• MissKnowItAll March 7th, 2012 7:16 PM

    I have a wandering mind and I can’t focus on something intensely for more than an hour. When I draw I feel like I need to be immersed in it or else I wont be doing the best I can. I’ve accomplished quite a few things with my wavering mind but I feel bad because I never feel like I’m a 100% committed to something.
    When it comes to sexism, I have equal frustrations. My guy friends always threaten to punch me or smack me but whenever I do the same, they all laugh. Granted I’m only 5″2 but the fact that I can beat the living day lights out of someone amuses them.
    I saw the same Michelle Williams movie and it got me to thinking. My life feels like it’s going to fast and with school and family and friends I feel like I’m drowning. I always dream that in 4 years, it’ll all be over but then I know that I’ll be given a whole new set of problems. I tell my mom about my anxiety but I feel like no one takes it seriously just because I’m a teenager. Reading Naomi’s diary entries always make me feel like I have someone to confide to. Thank you Naomi! I hope we can be friends one day!

    • Naomi Morris March 7th, 2012 7:24 PM

      you’re really sweet <3

      • MissKnowItAll March 8th, 2012 8:46 PM

        Just out of curiosity, do you like One Direction?

  • chantal March 7th, 2012 7:17 PM

    Ruby, that post expresses so many of my thoughts! Especially the part about sexism working for us. Guys have to register for the draft when they turn 18 but girls aren’t required to do this… and in all honesty I’m very relieved. Supposedly there is never going to be an actual draft again but if some president broke that promise and the guys were called to go to war I’d feel so guilty.
    As for guys not being able to hit girls because “girls can’t defend themselves”… that’s just how I was raised but a part of me feels like there’s something unequal about this because some girls actually can defend themselves. Idk, it’s a great discussion topic.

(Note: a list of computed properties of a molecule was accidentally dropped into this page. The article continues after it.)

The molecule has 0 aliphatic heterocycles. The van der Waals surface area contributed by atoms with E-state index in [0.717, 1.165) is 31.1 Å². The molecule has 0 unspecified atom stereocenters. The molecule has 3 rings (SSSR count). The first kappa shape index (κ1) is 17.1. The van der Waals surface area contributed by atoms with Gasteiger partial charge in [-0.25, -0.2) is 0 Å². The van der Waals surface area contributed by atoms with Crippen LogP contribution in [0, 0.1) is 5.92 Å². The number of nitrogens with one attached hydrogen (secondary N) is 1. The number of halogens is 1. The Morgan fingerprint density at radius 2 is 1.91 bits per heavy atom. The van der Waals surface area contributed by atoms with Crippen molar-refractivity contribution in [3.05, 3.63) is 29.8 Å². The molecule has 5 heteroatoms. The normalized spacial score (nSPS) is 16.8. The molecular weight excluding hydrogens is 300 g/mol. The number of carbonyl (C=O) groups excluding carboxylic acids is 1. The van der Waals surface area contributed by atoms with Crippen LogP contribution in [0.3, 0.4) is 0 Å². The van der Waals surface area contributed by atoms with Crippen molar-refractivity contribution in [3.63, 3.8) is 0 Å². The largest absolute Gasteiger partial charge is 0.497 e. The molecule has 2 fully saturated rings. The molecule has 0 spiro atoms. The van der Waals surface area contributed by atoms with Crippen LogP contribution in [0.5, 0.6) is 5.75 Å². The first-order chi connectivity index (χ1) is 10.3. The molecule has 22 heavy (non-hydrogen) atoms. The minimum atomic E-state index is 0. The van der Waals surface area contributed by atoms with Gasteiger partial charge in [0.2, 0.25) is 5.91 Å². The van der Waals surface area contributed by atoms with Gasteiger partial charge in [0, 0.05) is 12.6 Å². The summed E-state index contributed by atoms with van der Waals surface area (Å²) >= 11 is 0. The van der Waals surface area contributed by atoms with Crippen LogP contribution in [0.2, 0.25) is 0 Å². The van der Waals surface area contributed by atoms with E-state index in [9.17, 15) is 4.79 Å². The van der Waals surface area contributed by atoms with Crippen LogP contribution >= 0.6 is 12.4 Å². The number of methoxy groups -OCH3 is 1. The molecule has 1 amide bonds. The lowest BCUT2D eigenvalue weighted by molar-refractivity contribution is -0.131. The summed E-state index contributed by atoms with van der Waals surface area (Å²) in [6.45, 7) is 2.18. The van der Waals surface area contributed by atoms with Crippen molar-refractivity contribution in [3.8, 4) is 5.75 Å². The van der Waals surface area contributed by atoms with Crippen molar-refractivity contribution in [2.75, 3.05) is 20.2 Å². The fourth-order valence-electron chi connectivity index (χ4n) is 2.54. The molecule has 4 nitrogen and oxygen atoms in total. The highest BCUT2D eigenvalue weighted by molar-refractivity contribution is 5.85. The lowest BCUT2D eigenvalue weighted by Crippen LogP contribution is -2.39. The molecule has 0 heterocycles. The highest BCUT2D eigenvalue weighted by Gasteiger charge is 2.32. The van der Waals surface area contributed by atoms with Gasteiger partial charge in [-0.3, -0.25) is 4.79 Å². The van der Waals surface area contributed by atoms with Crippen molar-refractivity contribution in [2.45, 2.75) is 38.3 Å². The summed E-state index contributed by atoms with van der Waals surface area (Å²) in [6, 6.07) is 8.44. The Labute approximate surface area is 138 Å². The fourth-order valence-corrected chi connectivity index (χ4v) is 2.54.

• VintageAddict March 7th, 2012 7:24 PM

    OMG we were just talking bt the draft in social studies and all the girls were like “im so happy that i wont have to ever b drafteD!” but i was PISSED, because as much as i think drafting is stupid and i would never want to go to war, why should girls not have to sign up?

    • hazeleyedgirl March 8th, 2012 2:53 AM

      Agreed! If the guys have to do something and horrible as that, EVERYONE should have to.

  • Ruby B. March 7th, 2012 7:31 PM

    Katherine: yes! I agree with every word!

  • bookworm123 March 7th, 2012 7:33 PM

    Whoa, Ruby– in school today, in our weird little feel good team problem solving “fishbowl” chat, we talked about that exact thing! Its like a paradox–so wacko and frustrating!

  • queserasera March 7th, 2012 7:38 PM

    ruby- we’re have a battle of the genders week next week. it’s a school tradition, but this time, i couldn’t believe the admin approved it after what happened last year. during last year’s rally, some pig composed a super sexist cheer (concerning girls and kitchens) and the admin turned a blind eye. also, the principal said during the rally that she personally was rooting for the guys, since they won’t abuse the free dress with shorts and stuff (the winning sex gets free dress, we’re a uniform school) it was disgusting. i don’t want to repeat it again, but looks like it’s going to happen.

  • puffytoad March 7th, 2012 7:56 PM

    Dylan- I totally understand what you mean about “living” art 24-7! I actually had the same realization recently. I’ve loved music my whole life, but my dad always told me it wasn’t a good career. So I majored in psychology and never felt excited about most of my classes or my future. Now that I’ve graduated I have decided to go in the total opposite direction and do something with music. I’m thinking about going back to school for it or just doing it somehow. I’m not afraid of dedicating my life to one thing anymore. In fact, I could never dedicate myself fully to psychology because I was always thinking about music!

    Katherine- I am so sorry a single fart ruined your social life! Holy moly! I’m an outsider for other reasons, so I feel your pain. *insider wink* *I mean outsider wink*

  • erin March 7th, 2012 8:18 PM

    oh ruby, I know where you’re coming from. the other day my mom told me “that’s the good thing about being a girl; boys have to take care of you” and I kind of chuckled and was like, “yeah…” but inside I was like “What? Why? I can take care of myself, I don’t need a guy to do that for me.” I think about that with all sorts of things, like boys opening doors for us, scooting out chairs for us. It’s just a thing, a tradition that no one really thinks about. We’re bound by these ancient rules. At this competition thing I do, whenever you go onto or off the stage, there’s a guy waiting on the side to help the girls up and down the stairs. So far, I’ve avoided their “help” by just kind of clutching my own hands together. It’s the only way I can think to resist, in a little way. I’m a girl in the 21st century, and though I’m wearing a skirt, and I can, indeed, walk down stairs by myself. I make it down a whole flight to my room every night, anyways.